Campaign Journal: A Rocky Mountain High

Campaign Journal: A Rocky Mountain High
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DENVER, Colo. - The Barack Obama Campaign reached a new political milestone in the Mile High City Sunday.

More than 100,000 people gathered in Civics Center Park in downtown Denver. The crowd equaled, if not surpassed, the previous record crowd Obama attracted in St. Louis, Missouri on October 18.

The campaign officials and event organizers considered the rally as a tremendous success despite limited publicity and details. Even the location of the volunteers meeting was unknown just four days prior to the rally. However, about 1,500 committed volunteers showed up for training on a Saturday night at Manual High School. Kevin Puleo, Field Director for the Colorado Campaign for Change, described the level of involvement as "unprecedented" and "inspiring." Volunteers were divided between those who would sign potential voters to help Get Out The Vote (GOTV) or with logistical duties of the rally.

The most dedicated of volunteers began their shift at 6 AM, a full 6 hours before Senator Obama would speak to the public. They helped with helping finalize setting up various props and boundaries of the rally.

I arrived at 7:30 AM to my appointed location along with my team of volunteers. I was to be in charge of keeping the line of people orderly, assuring a smooth flow of the line and asking people to refrain from taking any prohibited items into the rally. Having arrived from mild and mostly sunny Los Angeles, the crisp, October air combined with the icy wind chill served as an additional test on my ability to uphold my responsibilities.

The throng of people who showed up were extremely enthusiastic about the prospect of seeing and hearing their candidate of choice live. People traveled from all over Colorado, near and far. The cold temperature and incessant wind could not deter their zeal. Even a tiny group of anti-abortion protestors along with a singular McCain-Palin protestor could not dampen the spirit and fervor of the people in line.

For about five hours, I helped usher in a mass influx of spectators while constantly warming my hands and praying that the sun would somehow penetrate the large buildings blocking its warmth. I politely asked some in line to get rid of their homemade signs, chairs and blankets. I also informed viewers to remove all electronic devices from any pockets, bags or purses and turn them "On" for inspection at security. This request elicited several curious inquiries ranging from a bewildered "Are they taking it from us?" to a simple "Why?" I frequently assured them that their electronics were safe and only needed to be inspected to ensure that they were real. Other volunteers actively sought to register people to volunteer the last remaining week of the campaign and reminded people to vote early if possible. The nonstop volunteer work and interaction with supporters seemed to catalyze the passing of time and made any discomfort bearable.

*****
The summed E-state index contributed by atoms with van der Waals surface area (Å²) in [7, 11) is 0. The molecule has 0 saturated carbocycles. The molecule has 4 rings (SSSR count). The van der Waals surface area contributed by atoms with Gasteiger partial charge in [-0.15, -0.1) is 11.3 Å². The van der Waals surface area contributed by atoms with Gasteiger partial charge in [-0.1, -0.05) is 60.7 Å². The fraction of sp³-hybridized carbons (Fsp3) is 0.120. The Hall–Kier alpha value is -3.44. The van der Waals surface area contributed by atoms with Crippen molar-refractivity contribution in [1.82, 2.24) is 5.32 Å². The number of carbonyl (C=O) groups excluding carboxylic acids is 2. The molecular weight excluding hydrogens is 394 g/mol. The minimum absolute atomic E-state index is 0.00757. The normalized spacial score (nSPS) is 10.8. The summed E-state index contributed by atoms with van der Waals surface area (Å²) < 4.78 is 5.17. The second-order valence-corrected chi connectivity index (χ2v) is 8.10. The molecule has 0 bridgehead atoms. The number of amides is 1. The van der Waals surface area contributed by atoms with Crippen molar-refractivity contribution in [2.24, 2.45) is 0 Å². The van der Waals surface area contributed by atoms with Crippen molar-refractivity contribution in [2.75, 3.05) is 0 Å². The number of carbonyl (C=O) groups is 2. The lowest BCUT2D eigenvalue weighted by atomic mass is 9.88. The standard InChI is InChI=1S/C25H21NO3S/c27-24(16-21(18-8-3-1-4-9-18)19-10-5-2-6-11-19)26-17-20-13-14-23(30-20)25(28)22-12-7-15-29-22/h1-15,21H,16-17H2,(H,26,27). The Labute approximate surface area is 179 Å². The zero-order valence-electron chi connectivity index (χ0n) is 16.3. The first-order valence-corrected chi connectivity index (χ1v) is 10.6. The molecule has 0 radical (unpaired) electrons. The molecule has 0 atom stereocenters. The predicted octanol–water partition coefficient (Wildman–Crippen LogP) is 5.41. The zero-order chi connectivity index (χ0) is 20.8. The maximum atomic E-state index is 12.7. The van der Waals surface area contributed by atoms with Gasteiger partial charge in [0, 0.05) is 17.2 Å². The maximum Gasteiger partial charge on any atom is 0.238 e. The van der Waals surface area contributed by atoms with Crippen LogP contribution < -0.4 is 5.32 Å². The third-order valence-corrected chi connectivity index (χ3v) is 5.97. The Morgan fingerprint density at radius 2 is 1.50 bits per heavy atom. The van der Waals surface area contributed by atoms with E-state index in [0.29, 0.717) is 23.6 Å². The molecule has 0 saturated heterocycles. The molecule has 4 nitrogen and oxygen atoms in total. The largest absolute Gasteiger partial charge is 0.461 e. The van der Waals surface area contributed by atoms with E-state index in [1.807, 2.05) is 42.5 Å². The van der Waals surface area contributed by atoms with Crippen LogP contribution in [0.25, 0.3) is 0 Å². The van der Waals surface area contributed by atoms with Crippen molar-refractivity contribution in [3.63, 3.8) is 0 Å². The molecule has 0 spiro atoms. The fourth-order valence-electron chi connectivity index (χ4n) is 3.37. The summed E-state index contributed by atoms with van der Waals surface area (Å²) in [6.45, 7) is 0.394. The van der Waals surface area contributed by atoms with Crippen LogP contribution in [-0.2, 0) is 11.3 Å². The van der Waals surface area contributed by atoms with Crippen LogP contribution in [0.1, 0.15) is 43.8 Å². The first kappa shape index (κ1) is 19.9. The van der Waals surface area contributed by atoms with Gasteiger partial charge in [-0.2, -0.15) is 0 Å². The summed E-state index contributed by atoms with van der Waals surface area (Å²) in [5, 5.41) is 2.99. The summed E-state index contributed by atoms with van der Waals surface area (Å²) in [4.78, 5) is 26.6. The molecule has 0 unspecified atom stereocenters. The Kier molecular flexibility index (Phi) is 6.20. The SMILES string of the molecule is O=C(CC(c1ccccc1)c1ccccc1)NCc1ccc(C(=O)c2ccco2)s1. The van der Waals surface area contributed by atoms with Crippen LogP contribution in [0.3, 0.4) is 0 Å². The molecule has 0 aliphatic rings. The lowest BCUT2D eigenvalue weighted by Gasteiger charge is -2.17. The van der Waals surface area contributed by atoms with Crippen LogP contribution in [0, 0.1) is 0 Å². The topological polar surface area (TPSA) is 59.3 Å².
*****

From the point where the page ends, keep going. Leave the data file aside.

Finally, when all who had shown up for Obama had entered the rally grounds, the volunteers were generously allowed in to the "VIP" standing section nearest the stage. Once I found a suitable spot, I looked around to observe the sight. I had never seen so many people gathered at a political rally before, especially with such passion. It was hard not to get caught up in the excitement of the moment and setting.

Obama arrived to thunderous applause and supportive yelling. It felt like a superstar concert for a musical legend instead of a political rally for a relatively novice politician. With every lull and crescendo of his speech, Obama prompted chants of agreement and clapping full of emotion. You could feel energetic synergy of the massive crowd. The end of Obama's speech resulted in a hair-raising exultation of hope and admiration for the charismatic yet composed senator.

Though it remains to be seen if the ardor of this magnitude will result in an Obama victory of Colorado's electoral votes, it can definitively be stated that everyone who participated in his mile high rally is now a small part of American history.

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